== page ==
Ten years is not really a long time, but an awful lot has changed in the last decade. Ten years ago, over-the-road drivers were happy if they got a cup holder. Today they assume jacks for MP3 players, satellite radio systems and swivel seats will be included in their over-the-road trucks.
“Many items that only 10 year ago would have been considered to be upscale amenities are all but standard today,” Darry Stuart, president and CEO of DWS Fleet Management Services, says of today’s sleepers. “We’ve turned a place to sleep into a place to live, and it makes sense because drivers are spending more time in sleepers as a result of the new hours of service rules.”
Manufacturers are responding to this new reality. Peterbilt, for example, recently began delivering new sleeper interiors for its 63-, 48- and 36-in. detachable sleepers. The larger sleepers will be available in two trim levels, Platinum and Prestige, and the 36-in. unit only in one.
“The new sleepers feature abundant storage, ample lighting and accents that provide operators with the amenities and practical luxury they expect,” says Dan Sobic, Peterbilt’s general manager.
Note that such “expected amenities” include an optional color-matched refrigerator and business center. The latter includes a pull-out work station for writing or using a laptop computer, removable file storage and other convenient storage areas for office supplies.
International Truck and Engines’s ProStar, another newcomer to the market, is clearly designed with the driver in mind. Debbie Shust, director of marketing for International’s Heavy Vehicle Center, separates optional amenities into three categories: those contributing to improved driver comfort, those influencing the driving experience and those generating pride of ownership.
In the first grouping, she includes many of the items that some years ago drivers only wished for but have now come to expect – large sleepers, good ergonomics, full-time heating and ventilating systems. She particularly points to the importance of seats as items of driver comfort, saying that air suspension seats with lumbar supports are all but considered to be standard, and swivel seats are quickly growing in popularity in sleeper applications. Heated seats account for no more than 15 percent of the company’s sales, so they still are considered to be upscale options.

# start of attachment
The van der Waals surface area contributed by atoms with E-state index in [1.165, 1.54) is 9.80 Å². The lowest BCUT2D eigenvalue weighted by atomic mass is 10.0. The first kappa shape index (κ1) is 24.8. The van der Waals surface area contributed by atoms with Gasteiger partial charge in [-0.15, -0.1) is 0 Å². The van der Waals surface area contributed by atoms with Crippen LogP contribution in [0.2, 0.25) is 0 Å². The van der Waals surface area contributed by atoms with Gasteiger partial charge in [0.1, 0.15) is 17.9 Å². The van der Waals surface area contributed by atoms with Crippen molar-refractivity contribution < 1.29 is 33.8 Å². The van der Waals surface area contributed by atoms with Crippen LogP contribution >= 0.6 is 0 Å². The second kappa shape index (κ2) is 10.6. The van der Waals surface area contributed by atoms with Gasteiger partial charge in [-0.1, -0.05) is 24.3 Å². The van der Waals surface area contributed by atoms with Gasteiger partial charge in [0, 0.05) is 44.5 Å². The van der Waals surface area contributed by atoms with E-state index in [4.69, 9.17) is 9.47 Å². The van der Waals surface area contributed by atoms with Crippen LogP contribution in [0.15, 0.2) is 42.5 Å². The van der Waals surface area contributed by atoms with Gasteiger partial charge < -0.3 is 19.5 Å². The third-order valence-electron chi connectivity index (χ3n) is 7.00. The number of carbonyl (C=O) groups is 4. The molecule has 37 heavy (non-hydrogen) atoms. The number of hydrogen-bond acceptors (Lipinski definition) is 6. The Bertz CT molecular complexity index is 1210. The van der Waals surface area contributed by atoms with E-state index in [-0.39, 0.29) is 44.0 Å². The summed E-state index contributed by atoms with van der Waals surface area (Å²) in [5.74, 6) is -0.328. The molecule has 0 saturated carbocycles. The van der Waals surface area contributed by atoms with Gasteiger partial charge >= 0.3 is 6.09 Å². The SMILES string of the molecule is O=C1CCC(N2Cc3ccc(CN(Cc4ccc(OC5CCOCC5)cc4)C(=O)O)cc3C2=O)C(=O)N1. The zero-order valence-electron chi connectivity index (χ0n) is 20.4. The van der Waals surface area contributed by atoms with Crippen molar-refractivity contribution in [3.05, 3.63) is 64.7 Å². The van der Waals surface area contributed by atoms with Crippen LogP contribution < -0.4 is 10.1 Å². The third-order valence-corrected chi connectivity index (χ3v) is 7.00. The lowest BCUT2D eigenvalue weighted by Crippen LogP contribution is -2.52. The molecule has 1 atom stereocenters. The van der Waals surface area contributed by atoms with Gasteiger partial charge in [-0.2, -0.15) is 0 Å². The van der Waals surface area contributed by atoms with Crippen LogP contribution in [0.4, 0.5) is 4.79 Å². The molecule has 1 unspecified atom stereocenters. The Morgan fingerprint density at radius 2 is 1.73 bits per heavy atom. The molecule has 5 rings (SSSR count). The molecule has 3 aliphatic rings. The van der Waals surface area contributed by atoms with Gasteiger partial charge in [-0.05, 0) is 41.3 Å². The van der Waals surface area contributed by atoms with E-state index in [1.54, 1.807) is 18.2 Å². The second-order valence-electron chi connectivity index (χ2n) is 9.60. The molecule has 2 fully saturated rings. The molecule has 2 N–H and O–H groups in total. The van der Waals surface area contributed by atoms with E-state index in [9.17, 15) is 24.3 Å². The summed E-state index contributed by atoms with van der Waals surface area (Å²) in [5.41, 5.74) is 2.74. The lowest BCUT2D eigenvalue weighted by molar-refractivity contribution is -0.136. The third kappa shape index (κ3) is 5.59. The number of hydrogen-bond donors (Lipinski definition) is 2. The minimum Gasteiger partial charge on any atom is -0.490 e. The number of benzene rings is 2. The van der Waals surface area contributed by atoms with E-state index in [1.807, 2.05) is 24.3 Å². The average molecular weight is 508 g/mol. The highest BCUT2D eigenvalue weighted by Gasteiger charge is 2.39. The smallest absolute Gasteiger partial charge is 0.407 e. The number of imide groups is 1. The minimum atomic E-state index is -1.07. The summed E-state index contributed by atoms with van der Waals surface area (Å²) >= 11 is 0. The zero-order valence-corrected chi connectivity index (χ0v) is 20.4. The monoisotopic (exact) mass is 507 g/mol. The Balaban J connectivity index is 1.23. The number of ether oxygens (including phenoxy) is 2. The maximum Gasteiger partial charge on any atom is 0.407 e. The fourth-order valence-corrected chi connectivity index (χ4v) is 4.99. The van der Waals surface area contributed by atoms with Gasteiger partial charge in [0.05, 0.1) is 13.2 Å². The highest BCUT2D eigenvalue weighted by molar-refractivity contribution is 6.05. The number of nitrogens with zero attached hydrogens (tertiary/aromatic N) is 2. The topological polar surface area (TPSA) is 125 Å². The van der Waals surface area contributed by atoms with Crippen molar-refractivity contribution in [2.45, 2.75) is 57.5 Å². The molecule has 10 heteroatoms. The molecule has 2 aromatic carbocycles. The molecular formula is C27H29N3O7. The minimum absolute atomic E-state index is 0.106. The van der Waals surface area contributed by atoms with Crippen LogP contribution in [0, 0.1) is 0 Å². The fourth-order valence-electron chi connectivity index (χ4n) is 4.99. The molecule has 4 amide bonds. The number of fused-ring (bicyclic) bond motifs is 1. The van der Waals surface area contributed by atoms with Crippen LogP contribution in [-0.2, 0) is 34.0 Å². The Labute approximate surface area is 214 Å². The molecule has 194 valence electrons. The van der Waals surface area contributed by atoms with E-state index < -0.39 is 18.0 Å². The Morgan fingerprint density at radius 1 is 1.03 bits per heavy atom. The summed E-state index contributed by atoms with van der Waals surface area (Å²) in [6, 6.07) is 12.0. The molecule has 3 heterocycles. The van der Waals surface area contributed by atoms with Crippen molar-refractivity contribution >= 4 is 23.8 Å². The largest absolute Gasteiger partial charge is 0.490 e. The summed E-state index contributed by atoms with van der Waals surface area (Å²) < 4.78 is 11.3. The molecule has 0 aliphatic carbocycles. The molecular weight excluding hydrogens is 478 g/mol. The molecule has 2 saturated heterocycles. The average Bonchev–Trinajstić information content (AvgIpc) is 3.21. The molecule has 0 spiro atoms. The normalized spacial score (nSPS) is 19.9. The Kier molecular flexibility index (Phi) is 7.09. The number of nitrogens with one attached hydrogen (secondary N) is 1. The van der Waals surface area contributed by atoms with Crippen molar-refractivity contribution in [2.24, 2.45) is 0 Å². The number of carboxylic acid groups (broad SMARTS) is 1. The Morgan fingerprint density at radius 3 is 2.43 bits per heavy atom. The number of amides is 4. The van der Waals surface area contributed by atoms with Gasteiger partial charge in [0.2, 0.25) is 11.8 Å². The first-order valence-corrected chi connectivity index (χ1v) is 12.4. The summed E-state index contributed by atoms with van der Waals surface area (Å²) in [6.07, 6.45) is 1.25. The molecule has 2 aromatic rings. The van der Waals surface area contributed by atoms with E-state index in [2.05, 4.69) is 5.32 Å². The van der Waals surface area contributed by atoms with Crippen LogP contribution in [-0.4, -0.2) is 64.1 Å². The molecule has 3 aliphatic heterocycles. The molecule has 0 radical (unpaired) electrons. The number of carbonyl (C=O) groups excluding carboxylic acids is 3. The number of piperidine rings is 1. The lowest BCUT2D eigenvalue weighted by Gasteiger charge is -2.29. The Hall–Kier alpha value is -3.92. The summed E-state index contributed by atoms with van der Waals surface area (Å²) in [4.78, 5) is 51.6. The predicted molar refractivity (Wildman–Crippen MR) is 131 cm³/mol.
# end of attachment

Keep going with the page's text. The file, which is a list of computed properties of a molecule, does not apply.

Seats are very important
Stuart believes that the seats generally provided to drivers have not followed the same curve as other former wish-list amenities.
“We still don’t give our drivers good enough seats, but we’re getting better,” he says. “For example, we’ve gone away from vinyl and moved to leather. Although good seats are available; we’re just not spending the money.”
On the topic of seats, Vince DiSchino, director of business development at Regional International and Idealease, says, “You need a good seat – one with a high back and air suspension but not necessarily the top of the line. Comfort is necessary, leather is not. When you’re writing specs, consider the purchase of a Wide Ride seat for those drivers who might benefit from a few extra inches in the seat cushion.”
Closely related to seats is the truck’s overall suspension system. Shust explains how ProStar engineers designed its seat’s, cab’s and truck’s suspensions as a single package instead of discrete components. The result, she claims, delivers the industry’s best ride.